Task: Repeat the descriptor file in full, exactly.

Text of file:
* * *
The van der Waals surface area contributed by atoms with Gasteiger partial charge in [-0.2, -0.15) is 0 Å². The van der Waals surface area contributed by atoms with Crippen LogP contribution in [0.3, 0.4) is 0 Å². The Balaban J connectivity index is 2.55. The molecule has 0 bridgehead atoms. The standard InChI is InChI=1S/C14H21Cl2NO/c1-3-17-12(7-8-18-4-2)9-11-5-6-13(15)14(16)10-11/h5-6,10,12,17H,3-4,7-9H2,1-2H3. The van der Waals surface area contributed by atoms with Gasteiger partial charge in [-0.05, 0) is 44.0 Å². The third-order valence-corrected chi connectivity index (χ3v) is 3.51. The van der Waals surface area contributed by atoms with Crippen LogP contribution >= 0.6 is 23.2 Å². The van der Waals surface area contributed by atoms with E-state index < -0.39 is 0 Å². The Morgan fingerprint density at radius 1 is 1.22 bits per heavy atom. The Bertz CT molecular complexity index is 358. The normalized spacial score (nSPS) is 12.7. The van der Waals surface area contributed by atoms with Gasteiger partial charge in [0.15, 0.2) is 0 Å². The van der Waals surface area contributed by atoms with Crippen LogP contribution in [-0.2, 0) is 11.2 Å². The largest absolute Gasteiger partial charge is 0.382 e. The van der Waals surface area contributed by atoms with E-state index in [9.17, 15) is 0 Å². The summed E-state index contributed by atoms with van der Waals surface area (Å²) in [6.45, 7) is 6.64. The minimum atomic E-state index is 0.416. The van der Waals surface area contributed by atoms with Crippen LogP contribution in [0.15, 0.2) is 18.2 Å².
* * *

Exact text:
The van der Waals surface area contributed by atoms with Gasteiger partial charge in [-0.2, -0.15) is 0 Å². The van der Waals surface area contributed by atoms with Crippen LogP contribution in [0.3, 0.4) is 0 Å². The Balaban J connectivity index is 2.55. The molecule has 0 bridgehead atoms. The standard InChI is InChI=1S/C14H21Cl2NO/c1-3-17-12(7-8-18-4-2)9-11-5-6-13(15)14(16)10-11/h5-6,10,12,17H,3-4,7-9H2,1-2H3. The van der Waals surface area contributed by atoms with Gasteiger partial charge in [-0.05, 0) is 44.0 Å². The third-order valence-corrected chi connectivity index (χ3v) is 3.51. The van der Waals surface area contributed by atoms with Crippen LogP contribution >= 0.6 is 23.2 Å². The van der Waals surface area contributed by atoms with E-state index < -0.39 is 0 Å². The Morgan fingerprint density at radius 1 is 1.22 bits per heavy atom. The Bertz CT molecular complexity index is 358. The normalized spacial score (nSPS) is 12.7. The van der Waals surface area contributed by atoms with Gasteiger partial charge in [0.15, 0.2) is 0 Å². The van der Waals surface area contributed by atoms with Crippen LogP contribution in [-0.2, 0) is 11.2 Å². The largest absolute Gasteiger partial charge is 0.382 e. The van der Waals surface area contributed by atoms with E-state index in [9.17, 15) is 0 Å². The summed E-state index contributed by atoms with van der Waals surface area (Å²) in [6.45, 7) is 6.64. The minimum atomic E-state index is 0.416. The van der Waals surface area contributed by atoms with Crippen LogP contribution in [0.15, 0.2) is 18.2 Å².